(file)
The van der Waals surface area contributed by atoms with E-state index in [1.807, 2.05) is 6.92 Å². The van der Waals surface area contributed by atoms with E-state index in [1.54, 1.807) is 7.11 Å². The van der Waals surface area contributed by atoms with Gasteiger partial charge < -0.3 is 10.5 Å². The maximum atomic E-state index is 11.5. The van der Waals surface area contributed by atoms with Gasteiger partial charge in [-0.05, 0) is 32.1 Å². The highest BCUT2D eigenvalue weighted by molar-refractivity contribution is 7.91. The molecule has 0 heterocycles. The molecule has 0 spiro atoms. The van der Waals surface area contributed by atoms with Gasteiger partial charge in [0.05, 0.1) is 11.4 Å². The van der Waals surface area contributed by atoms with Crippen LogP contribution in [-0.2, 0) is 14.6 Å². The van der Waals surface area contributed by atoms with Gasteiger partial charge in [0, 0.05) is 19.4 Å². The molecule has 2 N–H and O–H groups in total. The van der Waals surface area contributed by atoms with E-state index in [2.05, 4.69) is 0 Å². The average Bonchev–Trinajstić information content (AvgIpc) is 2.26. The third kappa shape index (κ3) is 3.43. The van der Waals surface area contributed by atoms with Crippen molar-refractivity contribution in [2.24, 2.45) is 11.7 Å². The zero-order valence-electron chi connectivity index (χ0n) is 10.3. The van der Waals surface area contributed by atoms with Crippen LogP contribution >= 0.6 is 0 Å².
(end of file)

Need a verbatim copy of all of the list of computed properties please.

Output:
The van der Waals surface area contributed by atoms with E-state index in [1.807, 2.05) is 6.92 Å². The van der Waals surface area contributed by atoms with E-state index in [1.54, 1.807) is 7.11 Å². The van der Waals surface area contributed by atoms with Gasteiger partial charge < -0.3 is 10.5 Å². The maximum atomic E-state index is 11.5. The van der Waals surface area contributed by atoms with Gasteiger partial charge in [-0.05, 0) is 32.1 Å². The highest BCUT2D eigenvalue weighted by molar-refractivity contribution is 7.91. The molecule has 0 heterocycles. The molecule has 0 spiro atoms. The van der Waals surface area contributed by atoms with Gasteiger partial charge in [0.05, 0.1) is 11.4 Å². The van der Waals surface area contributed by atoms with Crippen LogP contribution in [-0.2, 0) is 14.6 Å². The van der Waals surface area contributed by atoms with Gasteiger partial charge in [0, 0.05) is 19.4 Å². The molecule has 2 N–H and O–H groups in total. The van der Waals surface area contributed by atoms with E-state index in [2.05, 4.69) is 0 Å². The average Bonchev–Trinajstić information content (AvgIpc) is 2.26. The third kappa shape index (κ3) is 3.43. The van der Waals surface area contributed by atoms with Crippen molar-refractivity contribution in [2.24, 2.45) is 11.7 Å². The zero-order valence-electron chi connectivity index (χ0n) is 10.3. The van der Waals surface area contributed by atoms with Crippen LogP contribution >= 0.6 is 0 Å².